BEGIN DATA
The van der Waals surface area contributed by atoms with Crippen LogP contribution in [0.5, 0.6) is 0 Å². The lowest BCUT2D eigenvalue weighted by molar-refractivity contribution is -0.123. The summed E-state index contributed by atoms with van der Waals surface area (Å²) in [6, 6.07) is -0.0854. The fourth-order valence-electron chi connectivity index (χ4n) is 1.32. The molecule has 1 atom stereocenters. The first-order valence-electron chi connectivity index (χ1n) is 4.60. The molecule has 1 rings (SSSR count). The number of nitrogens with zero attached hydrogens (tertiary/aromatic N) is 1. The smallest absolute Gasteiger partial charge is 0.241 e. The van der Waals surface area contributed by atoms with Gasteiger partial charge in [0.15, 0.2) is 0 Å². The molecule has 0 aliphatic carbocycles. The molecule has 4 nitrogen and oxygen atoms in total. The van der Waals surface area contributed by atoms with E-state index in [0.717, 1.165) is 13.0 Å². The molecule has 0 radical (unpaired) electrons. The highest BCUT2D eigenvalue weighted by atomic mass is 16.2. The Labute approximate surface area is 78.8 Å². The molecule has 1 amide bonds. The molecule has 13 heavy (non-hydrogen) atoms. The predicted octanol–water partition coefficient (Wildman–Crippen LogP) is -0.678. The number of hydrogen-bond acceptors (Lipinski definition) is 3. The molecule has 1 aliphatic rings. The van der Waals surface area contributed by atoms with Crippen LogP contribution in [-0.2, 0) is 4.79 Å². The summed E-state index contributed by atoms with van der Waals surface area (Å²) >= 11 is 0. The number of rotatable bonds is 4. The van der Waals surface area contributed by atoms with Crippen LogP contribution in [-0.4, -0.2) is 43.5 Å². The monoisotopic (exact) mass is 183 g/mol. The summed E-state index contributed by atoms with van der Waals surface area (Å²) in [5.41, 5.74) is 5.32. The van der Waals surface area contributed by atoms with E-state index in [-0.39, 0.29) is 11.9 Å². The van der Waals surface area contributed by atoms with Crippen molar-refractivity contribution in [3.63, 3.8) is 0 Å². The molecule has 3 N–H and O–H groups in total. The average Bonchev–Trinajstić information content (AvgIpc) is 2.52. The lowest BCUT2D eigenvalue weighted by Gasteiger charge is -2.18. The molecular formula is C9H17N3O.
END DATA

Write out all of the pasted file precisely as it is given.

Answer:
The van der Waals surface area contributed by atoms with Crippen LogP contribution in [0.5, 0.6) is 0 Å². The lowest BCUT2D eigenvalue weighted by molar-refractivity contribution is -0.123. The summed E-state index contributed by atoms with van der Waals surface area (Å²) in [6, 6.07) is -0.0854. The fourth-order valence-electron chi connectivity index (χ4n) is 1.32. The molecule has 1 atom stereocenters. The first-order valence-electron chi connectivity index (χ1n) is 4.60. The molecule has 1 rings (SSSR count). The number of nitrogens with zero attached hydrogens (tertiary/aromatic N) is 1. The smallest absolute Gasteiger partial charge is 0.241 e. The van der Waals surface area contributed by atoms with Gasteiger partial charge in [0.15, 0.2) is 0 Å². The molecule has 0 aliphatic carbocycles. The molecule has 4 nitrogen and oxygen atoms in total. The van der Waals surface area contributed by atoms with E-state index in [0.717, 1.165) is 13.0 Å². The molecule has 0 radical (unpaired) electrons. The highest BCUT2D eigenvalue weighted by atomic mass is 16.2. The Labute approximate surface area is 78.8 Å². The molecule has 1 amide bonds. The molecule has 13 heavy (non-hydrogen) atoms. The predicted octanol–water partition coefficient (Wildman–Crippen LogP) is -0.678. The number of hydrogen-bond acceptors (Lipinski definition) is 3. The molecule has 1 aliphatic rings. The van der Waals surface area contributed by atoms with Crippen LogP contribution in [-0.2, 0) is 4.79 Å². The summed E-state index contributed by atoms with van der Waals surface area (Å²) >= 11 is 0. The number of rotatable bonds is 4. The van der Waals surface area contributed by atoms with Crippen LogP contribution in [-0.4, -0.2) is 43.5 Å². The monoisotopic (exact) mass is 183 g/mol. The summed E-state index contributed by atoms with van der Waals surface area (Å²) in [5.41, 5.74) is 5.32. The van der Waals surface area contributed by atoms with E-state index in [-0.39, 0.29) is 11.9 Å². The van der Waals surface area contributed by atoms with Crippen molar-refractivity contribution in [3.63, 3.8) is 0 Å². The molecule has 3 N–H and O–H groups in total. The average Bonchev–Trinajstić information content (AvgIpc) is 2.52. The lowest BCUT2D eigenvalue weighted by Gasteiger charge is -2.18. The molecular formula is C9H17N3O.